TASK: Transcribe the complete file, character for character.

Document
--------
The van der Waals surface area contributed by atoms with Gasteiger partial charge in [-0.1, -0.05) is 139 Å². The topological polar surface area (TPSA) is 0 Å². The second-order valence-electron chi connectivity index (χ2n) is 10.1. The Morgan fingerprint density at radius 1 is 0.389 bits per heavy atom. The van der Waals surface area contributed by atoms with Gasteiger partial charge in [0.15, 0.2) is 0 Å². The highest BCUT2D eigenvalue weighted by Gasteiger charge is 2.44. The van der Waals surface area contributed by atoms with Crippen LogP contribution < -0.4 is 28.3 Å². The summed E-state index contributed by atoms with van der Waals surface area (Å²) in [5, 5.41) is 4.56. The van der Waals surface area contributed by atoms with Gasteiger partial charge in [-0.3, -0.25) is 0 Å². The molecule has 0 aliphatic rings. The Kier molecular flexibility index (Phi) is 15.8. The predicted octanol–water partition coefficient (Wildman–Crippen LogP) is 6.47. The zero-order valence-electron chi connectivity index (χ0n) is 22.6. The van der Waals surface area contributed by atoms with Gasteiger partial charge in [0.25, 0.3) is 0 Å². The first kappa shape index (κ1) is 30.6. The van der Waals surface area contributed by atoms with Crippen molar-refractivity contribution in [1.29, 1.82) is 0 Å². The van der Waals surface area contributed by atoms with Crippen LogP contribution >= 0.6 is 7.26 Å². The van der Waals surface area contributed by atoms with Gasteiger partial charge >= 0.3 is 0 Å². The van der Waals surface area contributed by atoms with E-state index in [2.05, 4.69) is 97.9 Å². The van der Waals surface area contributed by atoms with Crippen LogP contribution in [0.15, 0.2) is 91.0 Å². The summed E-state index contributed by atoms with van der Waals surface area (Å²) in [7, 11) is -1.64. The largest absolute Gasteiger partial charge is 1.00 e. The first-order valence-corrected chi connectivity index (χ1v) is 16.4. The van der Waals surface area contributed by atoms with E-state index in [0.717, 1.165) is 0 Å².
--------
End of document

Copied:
The van der Waals surface area contributed by atoms with Gasteiger partial charge in [-0.1, -0.05) is 139 Å². The topological polar surface area (TPSA) is 0 Å². The second-order valence-electron chi connectivity index (χ2n) is 10.1. The Morgan fingerprint density at radius 1 is 0.389 bits per heavy atom. The van der Waals surface area contributed by atoms with Gasteiger partial charge in [0.15, 0.2) is 0 Å². The highest BCUT2D eigenvalue weighted by Gasteiger charge is 2.44. The van der Waals surface area contributed by atoms with Crippen LogP contribution < -0.4 is 28.3 Å². The summed E-state index contributed by atoms with van der Waals surface area (Å²) in [5, 5.41) is 4.56. The van der Waals surface area contributed by atoms with Gasteiger partial charge in [-0.3, -0.25) is 0 Å². The molecule has 0 aliphatic rings. The Kier molecular flexibility index (Phi) is 15.8. The predicted octanol–water partition coefficient (Wildman–Crippen LogP) is 6.47. The zero-order valence-electron chi connectivity index (χ0n) is 22.6. The van der Waals surface area contributed by atoms with Gasteiger partial charge in [0.25, 0.3) is 0 Å². The first kappa shape index (κ1) is 30.6. The van der Waals surface area contributed by atoms with Crippen molar-refractivity contribution in [1.29, 1.82) is 0 Å². The van der Waals surface area contributed by atoms with Crippen LogP contribution >= 0.6 is 7.26 Å². The van der Waals surface area contributed by atoms with Gasteiger partial charge >= 0.3 is 0 Å². The van der Waals surface area contributed by atoms with E-state index in [2.05, 4.69) is 97.9 Å². The van der Waals surface area contributed by atoms with Crippen LogP contribution in [0.15, 0.2) is 91.0 Å². The summed E-state index contributed by atoms with van der Waals surface area (Å²) in [7, 11) is -1.64. The largest absolute Gasteiger partial charge is 1.00 e. The first-order valence-corrected chi connectivity index (χ1v) is 16.4. The van der Waals surface area contributed by atoms with E-state index in [0.717, 1.165) is 0 Å².